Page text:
osmosis example 2

Osmosis and Diffusion: Definitions and Differences

Though osmosis sounds like a word that you could hear during a magic show, it is one of the most important phenomena that govern the ability for our bodies to remain perfectly hydrated. Not to be confused with diffusion, which is the movement of solutes between various compartments, osmosis is particularly concerned with the movement of water. Today, we will discuss the difference between the two processes and their importance in our daily lives!

Concentration and Diffusion

Whether it is water, particles in a solution, or gasses in the atmosphere, substances spontaneously move from spaces with a larger concentration, into spaces with a lower concentration to ultimately achieve a uniform concentration across the total area.

Let’s start with the basics!

Concentration is defined as the amount of a given particle per unit volume. A common unit of concentration is ppm or parts per million. If you are familiar with chemistry, another common unit is molarity which is defined as moles per liter of fluid. One mole is 6.02 x 1023 atoms or molecules.

This spreading of a substance to achieve a uniform distribution of that substance across an area is defined as diffusion. An example of this would be the release of a balloon filled with air. When you fill up a balloon, there is an increased concentration of gas in the balloon relative to the outside environment. Therefore, as diffusion would suggest, when you release the balloon, air flows out to create an equal air concentration (or pressure) both inside and outside of the balloon. In the context of gas, concentration (recall: amount of gas particles per unit volume) is often referred to as pressure.  This is a little confusing, but the diagram below may help!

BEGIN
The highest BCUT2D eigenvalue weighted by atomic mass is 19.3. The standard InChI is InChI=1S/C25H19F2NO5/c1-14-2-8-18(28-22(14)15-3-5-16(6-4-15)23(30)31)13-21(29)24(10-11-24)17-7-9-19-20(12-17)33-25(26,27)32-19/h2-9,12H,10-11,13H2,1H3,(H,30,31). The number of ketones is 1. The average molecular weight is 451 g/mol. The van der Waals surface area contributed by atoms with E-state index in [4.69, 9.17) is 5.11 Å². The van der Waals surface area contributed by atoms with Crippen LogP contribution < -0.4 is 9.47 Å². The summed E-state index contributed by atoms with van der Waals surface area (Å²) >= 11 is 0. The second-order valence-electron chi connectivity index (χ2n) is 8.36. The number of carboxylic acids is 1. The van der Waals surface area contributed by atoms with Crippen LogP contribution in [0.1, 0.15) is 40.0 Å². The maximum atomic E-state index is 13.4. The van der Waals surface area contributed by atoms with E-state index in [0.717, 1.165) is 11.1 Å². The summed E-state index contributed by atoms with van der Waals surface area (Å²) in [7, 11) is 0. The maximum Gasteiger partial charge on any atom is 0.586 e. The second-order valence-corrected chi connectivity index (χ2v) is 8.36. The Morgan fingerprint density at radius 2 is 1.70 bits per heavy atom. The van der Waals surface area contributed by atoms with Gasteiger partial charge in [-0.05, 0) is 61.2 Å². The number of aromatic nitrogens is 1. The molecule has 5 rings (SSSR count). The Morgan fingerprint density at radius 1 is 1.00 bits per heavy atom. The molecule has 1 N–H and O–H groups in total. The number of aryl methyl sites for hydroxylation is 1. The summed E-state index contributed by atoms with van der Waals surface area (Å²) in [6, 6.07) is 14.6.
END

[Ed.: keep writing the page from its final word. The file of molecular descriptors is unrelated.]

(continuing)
Osmosis and the Human Body

osmosis example 1

The balloon example above is an example of gas diffusion, but diffusion also occurs between two compartments filled with two fluids that have different concentrations. Diffusion can occur in any medium, both gases and solids along with fluids, but osmosis is specific to fluid.

The movement of particles dissolved in water goes hand in hand with the movement of water or solvent between two compartments such as osmosis. Before our discussion of osmosis, we need to define a few important terms:

Solute: a substance dissolved in a solvent, i.e. in ocean water, salt is a solute and water is the solvent

Solvent: the medium that dissolves the solute. In the above example, water is the solvent that dissolves salt.

Semi-permeable membrane: a barrier that only lets a specific substance through. The cells in our bodies are an example of containers surrounded by semi permeable membranes that only allow some substances to pass through. In this discussion, our semi-permeable membrane will only allow water to pass through.


Osmosis is the movement of water or another solvent from areas of low solute concentration to areas of high solute concentration that are separated by a semi permeable membrane. This results in an equal concentration of solute in both compartments. The diagram below describes how this would look during a real experiment!

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Though osmosis happens throughout the body to maintain a proper balance of fluid in all of the organ systems, our kidneys rely on this process to maintain the body’s perfect balance of electrolytes, buffers, calcium, and many other components that allow for healthy bodily function. As blood enters the kidneys, diffusion allows for our blood to be filtered, and solutes to move from the blood into the kidney’s filtering system. Then by osmosis, most of the water is reabsorbed into the blood stream within the kidney, but small amounts are filtered and turned into urine to make sure that we maintain a very specific balance of water in our bodies.

Our kidneys also impact our thirst reflex, and when they sense that the blood is too concentrated, trigger signals that lead us to have the sensation of thirst. It is truly amazing how much we experience the effects of osmosis and diffusion every day!


Author: Sydni Britton



One comment on “Osmosis and Diffusion: Definitions and Differences

  1. Colleen on

    Everything is very open with a really clear description of the issues. It was definitely informative. Your site is useful. Thank you for sharing!

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